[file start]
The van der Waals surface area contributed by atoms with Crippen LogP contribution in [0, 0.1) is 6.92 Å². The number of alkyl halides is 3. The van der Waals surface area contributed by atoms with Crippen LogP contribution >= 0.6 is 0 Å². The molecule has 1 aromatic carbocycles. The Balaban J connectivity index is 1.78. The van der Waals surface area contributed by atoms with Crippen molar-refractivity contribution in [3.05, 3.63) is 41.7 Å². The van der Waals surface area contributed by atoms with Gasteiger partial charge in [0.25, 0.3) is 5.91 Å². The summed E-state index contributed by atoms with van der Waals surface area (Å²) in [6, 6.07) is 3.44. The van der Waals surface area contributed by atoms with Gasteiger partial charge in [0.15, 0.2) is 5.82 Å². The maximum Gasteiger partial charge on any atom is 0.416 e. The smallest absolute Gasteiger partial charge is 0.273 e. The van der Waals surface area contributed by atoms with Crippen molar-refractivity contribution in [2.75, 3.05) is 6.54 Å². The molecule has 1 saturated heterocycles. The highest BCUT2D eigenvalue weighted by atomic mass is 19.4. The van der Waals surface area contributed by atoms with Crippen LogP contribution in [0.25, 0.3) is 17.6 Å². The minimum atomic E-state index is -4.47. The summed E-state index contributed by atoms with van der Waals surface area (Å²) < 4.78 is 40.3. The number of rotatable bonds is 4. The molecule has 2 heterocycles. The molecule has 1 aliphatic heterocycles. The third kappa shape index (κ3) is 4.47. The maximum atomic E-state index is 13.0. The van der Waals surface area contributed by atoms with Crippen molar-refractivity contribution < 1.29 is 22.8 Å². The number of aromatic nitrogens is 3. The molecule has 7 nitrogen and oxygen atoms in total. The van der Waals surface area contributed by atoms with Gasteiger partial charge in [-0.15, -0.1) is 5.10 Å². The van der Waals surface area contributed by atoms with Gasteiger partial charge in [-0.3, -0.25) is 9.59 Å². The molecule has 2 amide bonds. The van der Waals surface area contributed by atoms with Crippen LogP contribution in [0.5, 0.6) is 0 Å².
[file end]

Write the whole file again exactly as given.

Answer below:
The van der Waals surface area contributed by atoms with Crippen LogP contribution in [0, 0.1) is 6.92 Å². The number of alkyl halides is 3. The van der Waals surface area contributed by atoms with Crippen LogP contribution >= 0.6 is 0 Å². The molecule has 1 aromatic carbocycles. The Balaban J connectivity index is 1.78. The van der Waals surface area contributed by atoms with Crippen molar-refractivity contribution in [3.05, 3.63) is 41.7 Å². The van der Waals surface area contributed by atoms with Gasteiger partial charge in [0.25, 0.3) is 5.91 Å². The summed E-state index contributed by atoms with van der Waals surface area (Å²) in [6, 6.07) is 3.44. The van der Waals surface area contributed by atoms with Gasteiger partial charge in [0.15, 0.2) is 5.82 Å². The maximum Gasteiger partial charge on any atom is 0.416 e. The smallest absolute Gasteiger partial charge is 0.273 e. The van der Waals surface area contributed by atoms with Crippen molar-refractivity contribution in [2.75, 3.05) is 6.54 Å². The molecule has 1 saturated heterocycles. The highest BCUT2D eigenvalue weighted by atomic mass is 19.4. The van der Waals surface area contributed by atoms with Crippen LogP contribution in [0.25, 0.3) is 17.6 Å². The minimum atomic E-state index is -4.47. The summed E-state index contributed by atoms with van der Waals surface area (Å²) < 4.78 is 40.3. The number of rotatable bonds is 4. The molecule has 2 heterocycles. The molecule has 1 aliphatic heterocycles. The third kappa shape index (κ3) is 4.47. The maximum atomic E-state index is 13.0. The van der Waals surface area contributed by atoms with Crippen molar-refractivity contribution < 1.29 is 22.8 Å². The number of aromatic nitrogens is 3. The molecule has 7 nitrogen and oxygen atoms in total. The van der Waals surface area contributed by atoms with Gasteiger partial charge in [-0.15, -0.1) is 5.10 Å². The van der Waals surface area contributed by atoms with Gasteiger partial charge in [-0.3, -0.25) is 9.59 Å². The molecule has 2 amide bonds. The van der Waals surface area contributed by atoms with Crippen LogP contribution in [0.5, 0.6) is 0 Å².